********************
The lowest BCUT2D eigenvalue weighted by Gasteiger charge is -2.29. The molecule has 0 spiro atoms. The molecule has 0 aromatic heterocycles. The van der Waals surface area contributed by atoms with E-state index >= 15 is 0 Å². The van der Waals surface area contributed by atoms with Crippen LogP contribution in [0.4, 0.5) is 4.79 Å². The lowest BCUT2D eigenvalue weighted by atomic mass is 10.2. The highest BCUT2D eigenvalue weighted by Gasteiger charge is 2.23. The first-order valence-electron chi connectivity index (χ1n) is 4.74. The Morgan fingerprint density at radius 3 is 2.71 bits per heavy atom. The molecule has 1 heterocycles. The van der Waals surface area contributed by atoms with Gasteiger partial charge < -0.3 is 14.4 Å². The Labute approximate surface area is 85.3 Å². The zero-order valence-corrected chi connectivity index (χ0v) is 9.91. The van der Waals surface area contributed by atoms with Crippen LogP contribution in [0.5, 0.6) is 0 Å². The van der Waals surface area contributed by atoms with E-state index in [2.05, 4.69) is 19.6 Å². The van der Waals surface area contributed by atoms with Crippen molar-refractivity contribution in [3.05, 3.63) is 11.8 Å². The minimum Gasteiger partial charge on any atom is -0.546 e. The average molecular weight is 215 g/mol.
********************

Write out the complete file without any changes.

The lowest BCUT2D eigenvalue weighted by Gasteiger charge is -2.29. The molecule has 0 spiro atoms. The molecule has 0 aromatic heterocycles. The van der Waals surface area contributed by atoms with E-state index >= 15 is 0 Å². The van der Waals surface area contributed by atoms with Crippen LogP contribution in [0.4, 0.5) is 4.79 Å². The lowest BCUT2D eigenvalue weighted by atomic mass is 10.2. The highest BCUT2D eigenvalue weighted by Gasteiger charge is 2.23. The first-order valence-electron chi connectivity index (χ1n) is 4.74. The Morgan fingerprint density at radius 3 is 2.71 bits per heavy atom. The molecule has 1 heterocycles. The van der Waals surface area contributed by atoms with Gasteiger partial charge < -0.3 is 14.4 Å². The Labute approximate surface area is 85.3 Å². The zero-order valence-corrected chi connectivity index (χ0v) is 9.91. The van der Waals surface area contributed by atoms with Crippen LogP contribution in [0.5, 0.6) is 0 Å². The van der Waals surface area contributed by atoms with E-state index in [2.05, 4.69) is 19.6 Å². The van der Waals surface area contributed by atoms with Crippen molar-refractivity contribution in [3.05, 3.63) is 11.8 Å². The minimum Gasteiger partial charge on any atom is -0.546 e. The average molecular weight is 215 g/mol.